The first Message for Lent came from Pope John XXIII in 1963; Pope Paul VI wrote one in 1973, and there has been a Lenten Message every year since then. This year, Pope Francis’ Message for Lent is a reflection on something Saint Paul wrote in chapter 6 of his Letter to the Galatians: “Let us not grow tired of doing good, for in due time we shall reap our harvest, if we do not give up. So then, while we have the opportunity, let us do good to all” (6,9-10).
The season of Lent is like a spiritual retreat, if we use it well. It helps us to prepare for the most important celebration of the Christian year, what is called “the paschal mystery of the death and resurrection of Jesus Christ”. Like any spiritual retreat, it involves discipline. We are asked to do three things which we do all year long, but we put special emphasis on them at this time: prayer, fasting and almsgiving.
In most Western countries, it is odd that everyone knows so much about the Muslim holy month of Ramadan, but hardly anyone knows anything about Lent. In the Faroe Islands, things are different, because very few Muslims live here, and there seems still to be great respect for the traditional religion, Christianity. Perhaps we should thank God for that. One year, I went to our parish school on Ash Wednesday to celebrate the beginning of Lent, and asked the children, “Are there any Muslims here?” The teachers looked worried; they probably wondered what was coming next! Four children put up their hands, and I said, “Can I ask you some questions about the holy month of Ramadan?” They agreed, so I asked them if people pray or go to the mosque more often during Ramadan, if Muslims fast at that time, and if it is a traditional time for people to give money to the poor. Everyone knows about Muslims fasting from dawn to dusk during Ramadan, but these Muslim children agreed that prayer and giving alms are part of Ramadan, too. I then turned to all the children again, and suggested that the Prophet Muhammad (who lived 600 years after Jesus) probably ‘borrowed’ the idea of Lent, but made it slightly different. In some ways, we Christians are closer to our Muslim brothers and sisters than people think, but often – I have to admit – Muslims seem much more strict about Ramadan than we are about Lent.
When I was growing up, the only thing we knew about Lent was that we should give up something we like; so children gave up sweets, and adults gave up drinking alcohol, or used Lent as a time to lose weight. That took care of fasting, but praying more and thinking about the poor were never mentioned. Later, Caritas asked us to eat less on one Friday in Lent and to send them the money we saved, which they would use for people in need. That introduced the idea of charity, and we began to see Lent differently.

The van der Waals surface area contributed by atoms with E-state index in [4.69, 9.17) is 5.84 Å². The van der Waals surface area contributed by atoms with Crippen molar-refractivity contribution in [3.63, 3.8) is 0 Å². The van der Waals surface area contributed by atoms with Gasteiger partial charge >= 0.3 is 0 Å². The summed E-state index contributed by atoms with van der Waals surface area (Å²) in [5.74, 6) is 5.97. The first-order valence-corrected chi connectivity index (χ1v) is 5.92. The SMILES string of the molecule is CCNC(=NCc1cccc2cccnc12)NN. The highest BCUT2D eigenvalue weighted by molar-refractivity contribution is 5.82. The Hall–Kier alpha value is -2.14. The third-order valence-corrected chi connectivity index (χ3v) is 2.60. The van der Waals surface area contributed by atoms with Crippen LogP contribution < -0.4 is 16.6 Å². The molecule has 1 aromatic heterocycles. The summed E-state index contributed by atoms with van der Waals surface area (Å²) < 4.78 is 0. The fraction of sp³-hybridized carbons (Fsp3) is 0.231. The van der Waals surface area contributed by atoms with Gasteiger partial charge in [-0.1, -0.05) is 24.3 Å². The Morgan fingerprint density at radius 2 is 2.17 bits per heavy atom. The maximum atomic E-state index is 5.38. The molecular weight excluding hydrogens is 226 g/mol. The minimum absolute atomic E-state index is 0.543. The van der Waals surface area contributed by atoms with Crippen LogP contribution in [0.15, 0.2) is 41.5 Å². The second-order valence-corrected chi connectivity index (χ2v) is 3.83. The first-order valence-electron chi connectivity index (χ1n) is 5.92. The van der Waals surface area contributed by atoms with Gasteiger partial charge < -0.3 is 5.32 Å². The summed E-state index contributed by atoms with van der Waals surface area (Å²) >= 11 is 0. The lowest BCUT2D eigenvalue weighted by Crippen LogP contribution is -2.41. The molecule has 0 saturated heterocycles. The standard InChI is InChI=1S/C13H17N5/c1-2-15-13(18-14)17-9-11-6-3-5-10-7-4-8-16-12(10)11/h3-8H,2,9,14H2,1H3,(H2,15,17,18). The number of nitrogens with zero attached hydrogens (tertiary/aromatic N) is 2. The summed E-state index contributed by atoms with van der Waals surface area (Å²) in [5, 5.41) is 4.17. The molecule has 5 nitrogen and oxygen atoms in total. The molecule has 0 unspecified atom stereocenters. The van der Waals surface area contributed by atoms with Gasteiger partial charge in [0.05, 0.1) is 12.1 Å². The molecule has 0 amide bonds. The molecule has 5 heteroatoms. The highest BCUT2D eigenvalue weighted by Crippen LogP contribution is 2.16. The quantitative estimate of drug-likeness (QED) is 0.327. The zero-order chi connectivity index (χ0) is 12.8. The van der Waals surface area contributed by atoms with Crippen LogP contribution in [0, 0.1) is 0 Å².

This year, Pope Francis asks us to use the discipline of Lent to sow a seed in our hearts. He hopes our praying, fasting and almsgiving will help us see life differently. He suggests we can “sow seeds of goodness”. Then, we can look forward to a harvest, but what kind of harvest is the Pope thinking about? The “first fruit of the goodness we sow appears in ourselves and our daily lives, even in our little acts of kindness”.
The Pope knows human nature very well, so he asks us not to grow tired of praying, not to grow tired of uprooting sin from our lives – because “serving God in freedom from sin brings forth fruits of sanctification for the salvation of all” (see Romans 6,22) – and not to grow tired of doing good in active charity towards our neighbours. “We need to pray because we need God”: relying on ourselves will never be enough. Perhaps our sense of helplessness when we look at the news about Ukraine should help us to see that we really need to turn to God. Fasting is meant to help us see how weak we can be, but that weakness can “lure men and women into sin”. How weak are you? Are you addicted to anything? Pope Francis mentions addiction to digital media. Are you really in control of how much time you spend in front of a computer screen? Lent could be a time to limit this and to spend more time meeting people face-to-face. To give alms or to look after others can be “to seek out – and not to avoid – those in need; to reach out – and not to ignore – those who need a sympathetic ear and a good word; to visit – and not to abandon – those who are lonely”. It is good to remember that “the soil is prepared by fasting, watered by prayer and enriched by charity”. The important thing is that we are sustained by God’s grace in the sacrament of reconciliation (confession) and in the knowledge that we are not alone in our efforts. Christians everywhere are doing their best to use this time well!